The latest round of real estate reports have arrived and needless to say prices continue to hover completely out of reach of us normal folk. A new Elliman report compiled by Jonathan Miller found that Brooklyn now boasts a median sales price of $676,250, 15 percent higher than just one year ago this time, and 25 percent higher than the record set before the 2008 financial collapse—this makes it the only borough to exceed the pre-recession high. Miller attributes the boost to Brooklyn’s change in identity, which has over the years gone from a cheap alternative to Manhattan to a first choice destination for buyers, renters and proprietors. That’s not to say Manhattan saw a slump, the median sales price rose to an impressive $998,000, the highest level since the financial crisis.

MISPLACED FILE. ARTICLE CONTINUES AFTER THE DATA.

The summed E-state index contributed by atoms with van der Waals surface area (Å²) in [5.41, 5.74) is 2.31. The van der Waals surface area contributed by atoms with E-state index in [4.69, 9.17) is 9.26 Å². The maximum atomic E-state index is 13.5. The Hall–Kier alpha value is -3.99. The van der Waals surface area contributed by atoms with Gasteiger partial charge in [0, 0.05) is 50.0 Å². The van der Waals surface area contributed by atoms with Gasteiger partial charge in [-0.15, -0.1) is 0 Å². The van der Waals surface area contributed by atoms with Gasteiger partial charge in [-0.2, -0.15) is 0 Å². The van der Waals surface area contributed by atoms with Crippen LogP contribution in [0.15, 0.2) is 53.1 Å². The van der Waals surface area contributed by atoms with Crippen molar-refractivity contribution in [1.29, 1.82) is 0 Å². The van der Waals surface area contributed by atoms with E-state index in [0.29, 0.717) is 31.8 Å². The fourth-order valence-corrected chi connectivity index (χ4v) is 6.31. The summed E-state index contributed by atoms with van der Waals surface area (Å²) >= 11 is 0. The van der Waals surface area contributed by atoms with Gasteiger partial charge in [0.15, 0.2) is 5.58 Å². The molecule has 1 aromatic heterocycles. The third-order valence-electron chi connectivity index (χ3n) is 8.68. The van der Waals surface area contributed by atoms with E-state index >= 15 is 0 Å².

News for renters was pretty grim, as rents again continued to climb or remain relatively unchanged. According to MNS’ September report, average rental prices in Manhattan increased .52 percent in September to $3,995, up from $3,975 in August 2015, while average rents in Brooklyn decreased nominally by .18 percent in September, from $2,748.87 in August 2015 to $2,743.83.
Amazingly, studios in Manhattan are going for $2,431 on average, and those with a doorman are commanding $3,060 a month. Brooklyn was no better, and while down from $2,173 a month ago, still came in at a baffling $2,157.
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